In one of the most powerful and poetic paragraphs I've ever read on human yearning and the hope of the gospel, Cornelius Plantinga (President of Calvin Theological Seminary) writes:
The truth is that nothing in this earth can finally satisfy us. Much can make us content for a time but nothing can fill us to the brim. The reason is that our final joy lies "beyond the walls of this world," as J.R.R Tolkien put it. Ultimate beauty comes not from a lover or a landscape or a home, but only through them. These earthly things are solid goods, and we naturally relish them. But they are not our final good. They point to what is higher up and further back…Even if we fall deeply in love and marry another human being, we discover that our spiritual and sexual oneness isn't final. It's wonderful, but not final. It might even be as good as human oneness can be, but something in us keeps saying "not this" or "still beyond"…What Augustine knew is that human beings want God…God has made us for himself. Our sense of God runs in us like a stream, even though, because of sin, we divert it toward other objects. We human beings want God even when we think that what we really want is a green valley, or a good time from our past, or a loved one. Of course we do want these things and persons, but we also want what's behind them. Our inconsolable secret, says C.S. Lewis, is that we are full of yearnings, sometimes shy and sometimes passionate, that point us beyond the things of earth to the ultimate reality of God.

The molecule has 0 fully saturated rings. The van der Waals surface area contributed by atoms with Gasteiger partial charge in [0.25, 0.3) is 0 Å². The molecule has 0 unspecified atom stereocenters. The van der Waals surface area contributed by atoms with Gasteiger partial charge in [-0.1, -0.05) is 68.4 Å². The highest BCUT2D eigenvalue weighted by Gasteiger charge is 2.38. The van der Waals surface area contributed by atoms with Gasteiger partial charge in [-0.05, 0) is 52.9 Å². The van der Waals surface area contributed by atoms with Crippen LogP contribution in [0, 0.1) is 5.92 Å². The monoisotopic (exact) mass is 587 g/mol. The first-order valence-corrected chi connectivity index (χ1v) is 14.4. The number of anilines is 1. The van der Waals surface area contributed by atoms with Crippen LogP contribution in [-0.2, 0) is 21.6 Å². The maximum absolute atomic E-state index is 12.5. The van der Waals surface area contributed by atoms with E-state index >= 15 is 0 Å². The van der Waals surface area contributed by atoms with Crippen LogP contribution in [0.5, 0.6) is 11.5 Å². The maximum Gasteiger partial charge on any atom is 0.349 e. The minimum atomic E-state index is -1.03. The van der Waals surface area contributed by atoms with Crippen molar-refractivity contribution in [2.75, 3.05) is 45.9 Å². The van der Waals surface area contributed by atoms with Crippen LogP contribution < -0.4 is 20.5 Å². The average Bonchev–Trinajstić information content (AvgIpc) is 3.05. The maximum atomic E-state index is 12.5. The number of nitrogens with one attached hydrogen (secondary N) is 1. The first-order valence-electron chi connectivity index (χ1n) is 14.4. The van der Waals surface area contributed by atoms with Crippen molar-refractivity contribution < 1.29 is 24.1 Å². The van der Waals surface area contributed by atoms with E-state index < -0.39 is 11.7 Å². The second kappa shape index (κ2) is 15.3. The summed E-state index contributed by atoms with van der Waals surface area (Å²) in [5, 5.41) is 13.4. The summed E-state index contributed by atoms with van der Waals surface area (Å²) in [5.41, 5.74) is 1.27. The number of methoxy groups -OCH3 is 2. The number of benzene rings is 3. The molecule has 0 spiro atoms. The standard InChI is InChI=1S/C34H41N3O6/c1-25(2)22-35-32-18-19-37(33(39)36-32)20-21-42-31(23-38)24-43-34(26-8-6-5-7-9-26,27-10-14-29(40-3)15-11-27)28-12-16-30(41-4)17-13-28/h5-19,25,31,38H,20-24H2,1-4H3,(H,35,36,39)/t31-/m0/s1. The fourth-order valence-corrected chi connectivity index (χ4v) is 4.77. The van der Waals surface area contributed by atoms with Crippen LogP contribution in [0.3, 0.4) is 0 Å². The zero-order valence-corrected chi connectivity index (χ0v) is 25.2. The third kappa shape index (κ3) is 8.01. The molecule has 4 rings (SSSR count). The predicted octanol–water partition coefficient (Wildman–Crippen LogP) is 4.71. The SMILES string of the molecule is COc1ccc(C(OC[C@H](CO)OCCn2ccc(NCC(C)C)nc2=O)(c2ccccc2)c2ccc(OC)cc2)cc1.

Engaging God's World, pg. 5-7